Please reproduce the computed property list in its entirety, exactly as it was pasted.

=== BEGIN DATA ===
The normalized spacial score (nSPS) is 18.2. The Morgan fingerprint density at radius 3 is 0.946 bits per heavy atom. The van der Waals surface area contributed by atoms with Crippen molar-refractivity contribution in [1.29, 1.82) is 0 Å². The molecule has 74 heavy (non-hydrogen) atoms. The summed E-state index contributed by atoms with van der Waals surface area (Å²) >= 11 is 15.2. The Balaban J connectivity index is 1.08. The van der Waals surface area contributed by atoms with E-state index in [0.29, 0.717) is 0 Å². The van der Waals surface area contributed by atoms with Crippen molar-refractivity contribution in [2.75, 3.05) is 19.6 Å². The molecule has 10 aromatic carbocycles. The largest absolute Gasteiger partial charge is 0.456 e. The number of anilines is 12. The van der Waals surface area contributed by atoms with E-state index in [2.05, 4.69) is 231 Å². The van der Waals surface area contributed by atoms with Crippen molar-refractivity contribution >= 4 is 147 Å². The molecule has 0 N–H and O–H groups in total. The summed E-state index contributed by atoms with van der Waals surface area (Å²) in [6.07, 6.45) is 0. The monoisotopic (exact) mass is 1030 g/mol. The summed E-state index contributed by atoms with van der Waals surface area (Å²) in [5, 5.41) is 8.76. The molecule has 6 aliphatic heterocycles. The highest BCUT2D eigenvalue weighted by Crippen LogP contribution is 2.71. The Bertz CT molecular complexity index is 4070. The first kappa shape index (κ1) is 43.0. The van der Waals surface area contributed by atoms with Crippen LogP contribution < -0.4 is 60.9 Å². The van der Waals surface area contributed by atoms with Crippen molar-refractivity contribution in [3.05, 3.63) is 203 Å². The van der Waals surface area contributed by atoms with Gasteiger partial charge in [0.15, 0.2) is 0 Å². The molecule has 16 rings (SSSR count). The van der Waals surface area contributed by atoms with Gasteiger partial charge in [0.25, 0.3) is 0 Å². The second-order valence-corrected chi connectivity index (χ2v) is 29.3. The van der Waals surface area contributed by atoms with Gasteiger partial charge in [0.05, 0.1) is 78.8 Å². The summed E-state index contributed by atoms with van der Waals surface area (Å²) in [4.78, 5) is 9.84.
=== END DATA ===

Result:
The normalized spacial score (nSPS) is 18.2. The Morgan fingerprint density at radius 3 is 0.946 bits per heavy atom. The van der Waals surface area contributed by atoms with Crippen molar-refractivity contribution in [1.29, 1.82) is 0 Å². The molecule has 74 heavy (non-hydrogen) atoms. The summed E-state index contributed by atoms with van der Waals surface area (Å²) >= 11 is 15.2. The Balaban J connectivity index is 1.08. The van der Waals surface area contributed by atoms with E-state index in [0.29, 0.717) is 0 Å². The van der Waals surface area contributed by atoms with Crippen molar-refractivity contribution in [2.75, 3.05) is 19.6 Å². The molecule has 10 aromatic carbocycles. The largest absolute Gasteiger partial charge is 0.456 e. The number of anilines is 12. The van der Waals surface area contributed by atoms with E-state index in [2.05, 4.69) is 231 Å². The van der Waals surface area contributed by atoms with Crippen molar-refractivity contribution >= 4 is 147 Å². The molecule has 0 N–H and O–H groups in total. The summed E-state index contributed by atoms with van der Waals surface area (Å²) in [6.07, 6.45) is 0. The monoisotopic (exact) mass is 1030 g/mol. The summed E-state index contributed by atoms with van der Waals surface area (Å²) in [5, 5.41) is 8.76. The molecule has 6 aliphatic heterocycles. The highest BCUT2D eigenvalue weighted by Crippen LogP contribution is 2.71. The Bertz CT molecular complexity index is 4070. The first kappa shape index (κ1) is 43.0. The van der Waals surface area contributed by atoms with Crippen LogP contribution < -0.4 is 60.9 Å². The van der Waals surface area contributed by atoms with Crippen molar-refractivity contribution in [3.05, 3.63) is 203 Å². The van der Waals surface area contributed by atoms with Gasteiger partial charge in [0.15, 0.2) is 0 Å². The molecule has 16 rings (SSSR count). The van der Waals surface area contributed by atoms with Gasteiger partial charge in [0.25, 0.3) is 0 Å². The second-order valence-corrected chi connectivity index (χ2v) is 29.3. The van der Waals surface area contributed by atoms with Gasteiger partial charge in [0.05, 0.1) is 78.8 Å². The summed E-state index contributed by atoms with van der Waals surface area (Å²) in [4.78, 5) is 9.84.